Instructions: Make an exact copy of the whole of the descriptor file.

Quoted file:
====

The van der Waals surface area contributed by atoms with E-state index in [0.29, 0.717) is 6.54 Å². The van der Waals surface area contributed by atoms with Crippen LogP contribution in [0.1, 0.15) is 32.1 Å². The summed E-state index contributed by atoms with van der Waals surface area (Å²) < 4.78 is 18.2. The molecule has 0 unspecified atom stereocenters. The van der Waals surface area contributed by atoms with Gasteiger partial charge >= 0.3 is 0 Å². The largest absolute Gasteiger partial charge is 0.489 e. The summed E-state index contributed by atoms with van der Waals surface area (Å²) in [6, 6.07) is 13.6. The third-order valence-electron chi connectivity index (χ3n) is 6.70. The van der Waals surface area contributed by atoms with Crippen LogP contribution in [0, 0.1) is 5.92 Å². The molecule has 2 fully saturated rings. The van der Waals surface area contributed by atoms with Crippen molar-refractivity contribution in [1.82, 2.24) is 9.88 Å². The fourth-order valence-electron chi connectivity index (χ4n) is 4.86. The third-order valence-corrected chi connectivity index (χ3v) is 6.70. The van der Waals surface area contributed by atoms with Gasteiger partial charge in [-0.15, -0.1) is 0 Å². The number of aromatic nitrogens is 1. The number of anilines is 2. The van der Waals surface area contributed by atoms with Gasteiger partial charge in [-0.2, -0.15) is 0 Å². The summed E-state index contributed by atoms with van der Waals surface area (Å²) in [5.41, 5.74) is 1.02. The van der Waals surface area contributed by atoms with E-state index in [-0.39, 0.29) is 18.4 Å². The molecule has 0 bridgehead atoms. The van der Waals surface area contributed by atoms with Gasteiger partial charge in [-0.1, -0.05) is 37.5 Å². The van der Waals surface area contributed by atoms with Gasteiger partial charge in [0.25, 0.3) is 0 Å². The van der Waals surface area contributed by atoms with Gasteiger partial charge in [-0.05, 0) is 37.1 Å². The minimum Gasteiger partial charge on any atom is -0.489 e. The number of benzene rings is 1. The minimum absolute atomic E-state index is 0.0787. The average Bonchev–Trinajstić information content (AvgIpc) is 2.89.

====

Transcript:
The van der Waals surface area contributed by atoms with E-state index in [0.29, 0.717) is 6.54 Å². The van der Waals surface area contributed by atoms with Crippen LogP contribution in [0.1, 0.15) is 32.1 Å². The summed E-state index contributed by atoms with van der Waals surface area (Å²) < 4.78 is 18.2. The molecule has 0 unspecified atom stereocenters. The van der Waals surface area contributed by atoms with Gasteiger partial charge >= 0.3 is 0 Å². The largest absolute Gasteiger partial charge is 0.489 e. The summed E-state index contributed by atoms with van der Waals surface area (Å²) in [6, 6.07) is 13.6. The third-order valence-electron chi connectivity index (χ3n) is 6.70. The van der Waals surface area contributed by atoms with Crippen LogP contribution in [0, 0.1) is 5.92 Å². The molecule has 2 fully saturated rings. The van der Waals surface area contributed by atoms with Crippen molar-refractivity contribution in [1.82, 2.24) is 9.88 Å². The fourth-order valence-electron chi connectivity index (χ4n) is 4.86. The third-order valence-corrected chi connectivity index (χ3v) is 6.70. The van der Waals surface area contributed by atoms with Gasteiger partial charge in [-0.15, -0.1) is 0 Å². The number of aromatic nitrogens is 1. The number of anilines is 2. The van der Waals surface area contributed by atoms with Gasteiger partial charge in [-0.2, -0.15) is 0 Å². The summed E-state index contributed by atoms with van der Waals surface area (Å²) in [5.41, 5.74) is 1.02. The van der Waals surface area contributed by atoms with E-state index in [-0.39, 0.29) is 18.4 Å². The molecule has 0 bridgehead atoms. The van der Waals surface area contributed by atoms with Gasteiger partial charge in [-0.1, -0.05) is 37.5 Å². The van der Waals surface area contributed by atoms with Gasteiger partial charge in [0.25, 0.3) is 0 Å². The van der Waals surface area contributed by atoms with Gasteiger partial charge in [-0.05, 0) is 37.1 Å². The minimum Gasteiger partial charge on any atom is -0.489 e. The number of benzene rings is 1. The minimum absolute atomic E-state index is 0.0787. The average Bonchev–Trinajstić information content (AvgIpc) is 2.89.